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Those who have been following the news are aware that Kenya has been the target of Somali terrorist groups and, obviously, the attacks have been incredibly heartbreaking. Considering we are covering so much of the good coming out of Kenya, this writer doesn't think it's fair to leave that elephant completely out of the conversation. Admittedly, before deciding to make the journey from my home in Denver, I too wondered if it was safe to visit Kenya.
On my trip it was confirmed that, in terms of taking a safari, the answer is absolutely yes it is safe. The risk of danger in the national reserve areas like the Masai Mara and Laikipia are no greater than encountering a problem in any of America's national parks. Like here in the States, terrorism in Kenya has thus far been limited to populated places like Nairobi and Mombasa.
We have many tales to tell about our trek through the safari camps of Kenya, but what better way to start than to show you the final product right off the bat. A trip to the game reserves of Africa is, after all, all about the interaction and insight you get with one of the world's most dramatic ecosystems.
The photos below were all taken in the Masai Mara, Kenya's most infamous and iconic national reserve. This week, we'll highlight it in more detail and compare it to other regions throughout the country, giving you the rundown on how they differ in terms of landscape, culture, wildlife, and appeal. For now, enjoy these photos we took on our game drive last weekgetting up close and personal with lions, elephants, buffalo, and giraffeand look for more within the stories to come.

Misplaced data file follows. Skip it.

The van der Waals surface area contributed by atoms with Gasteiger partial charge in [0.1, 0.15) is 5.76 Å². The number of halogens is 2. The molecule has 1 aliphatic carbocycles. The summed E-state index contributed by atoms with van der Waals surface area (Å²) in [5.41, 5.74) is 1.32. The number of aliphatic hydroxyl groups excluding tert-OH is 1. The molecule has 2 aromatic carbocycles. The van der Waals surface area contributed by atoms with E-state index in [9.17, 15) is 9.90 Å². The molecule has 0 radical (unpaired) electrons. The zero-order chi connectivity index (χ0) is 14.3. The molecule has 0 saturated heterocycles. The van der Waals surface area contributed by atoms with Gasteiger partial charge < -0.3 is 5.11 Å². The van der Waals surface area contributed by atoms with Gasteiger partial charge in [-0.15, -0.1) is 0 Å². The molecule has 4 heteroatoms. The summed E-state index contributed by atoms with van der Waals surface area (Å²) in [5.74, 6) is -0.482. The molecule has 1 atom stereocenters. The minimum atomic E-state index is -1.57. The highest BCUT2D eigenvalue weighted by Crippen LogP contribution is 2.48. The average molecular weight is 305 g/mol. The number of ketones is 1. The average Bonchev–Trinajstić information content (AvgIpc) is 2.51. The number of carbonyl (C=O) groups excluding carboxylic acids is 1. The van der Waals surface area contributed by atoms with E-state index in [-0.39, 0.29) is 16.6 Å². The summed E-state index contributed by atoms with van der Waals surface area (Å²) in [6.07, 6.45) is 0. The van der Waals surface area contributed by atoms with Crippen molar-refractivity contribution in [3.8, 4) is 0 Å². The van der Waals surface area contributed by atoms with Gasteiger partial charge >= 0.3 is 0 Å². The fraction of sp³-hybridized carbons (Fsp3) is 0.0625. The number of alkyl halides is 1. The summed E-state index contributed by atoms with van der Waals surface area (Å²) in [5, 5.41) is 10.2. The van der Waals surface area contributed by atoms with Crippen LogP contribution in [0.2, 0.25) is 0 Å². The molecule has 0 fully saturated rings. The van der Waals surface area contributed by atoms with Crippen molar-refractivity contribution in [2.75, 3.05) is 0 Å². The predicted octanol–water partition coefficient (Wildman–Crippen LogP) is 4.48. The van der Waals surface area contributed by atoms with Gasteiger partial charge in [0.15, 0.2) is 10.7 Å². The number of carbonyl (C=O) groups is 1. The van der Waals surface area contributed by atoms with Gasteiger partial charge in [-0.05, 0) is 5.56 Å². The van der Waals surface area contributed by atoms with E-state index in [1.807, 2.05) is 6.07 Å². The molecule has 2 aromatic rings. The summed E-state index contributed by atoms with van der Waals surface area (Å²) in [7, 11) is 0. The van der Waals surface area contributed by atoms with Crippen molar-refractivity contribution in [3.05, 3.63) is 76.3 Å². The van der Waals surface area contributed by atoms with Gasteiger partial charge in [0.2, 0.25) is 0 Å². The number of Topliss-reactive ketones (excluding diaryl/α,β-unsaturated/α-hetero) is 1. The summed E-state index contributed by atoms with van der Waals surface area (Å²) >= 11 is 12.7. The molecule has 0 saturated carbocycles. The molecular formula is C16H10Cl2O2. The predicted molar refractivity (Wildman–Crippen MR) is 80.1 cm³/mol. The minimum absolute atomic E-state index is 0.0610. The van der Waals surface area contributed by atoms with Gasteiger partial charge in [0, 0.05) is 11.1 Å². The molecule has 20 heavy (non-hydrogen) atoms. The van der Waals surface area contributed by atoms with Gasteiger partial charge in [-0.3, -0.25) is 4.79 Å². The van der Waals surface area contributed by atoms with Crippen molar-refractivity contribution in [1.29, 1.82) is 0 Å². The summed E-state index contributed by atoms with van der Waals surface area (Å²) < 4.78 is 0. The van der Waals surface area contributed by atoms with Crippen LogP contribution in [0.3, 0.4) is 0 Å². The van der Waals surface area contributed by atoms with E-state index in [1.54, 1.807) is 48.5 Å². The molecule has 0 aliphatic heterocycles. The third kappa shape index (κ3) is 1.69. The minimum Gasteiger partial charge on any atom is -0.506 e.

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This week, we've been hopping around Kenya, bouncing between safari camps and reserve regions to discover one of the most dramatic ecosystems in the world. We started in Nairobi, then circled through Laikipia, Masai Mara, and now the town of Watamu outside Mombasa. You can find Nairobi easily on the map above, and we've circled the three other areas to give you a sense of where our whereabouts.
Next week, we'll begin our coverage of the county, including how to get around, what to expect from the safari experiences and natural landscapes in the different regions, the food, culture and people, and some thoughts on the state of tourism in the country on a whole. Below, we provide a preview shot of the scenery.
The reasons we could give for making a trip out to Tanzania are almost too many to count: the staggering beauty of the landscape, the vastness of the sky, the richness of the wildlife, and the friendliness of the people are just a few.
Given the country’s size, if you’re planning on covering major distances in a short space of time, or wanting to see different parts of the country (the Serengeti, Ngorongoro Crater, Tarangire, Selous, Zanzibar), you’ll have to resort to flying to get from A to B at one point or another.
Rather than a practical necessity you have to deal with, we’d almost urge you to find a way to fit one leg by air into your itinerary, as it’s bound to be from dirt strip to dirt strip by small Cessna aircraft, like the Cessna C208B Grand Caravan above; a totally different – and pretty cool – flight experience.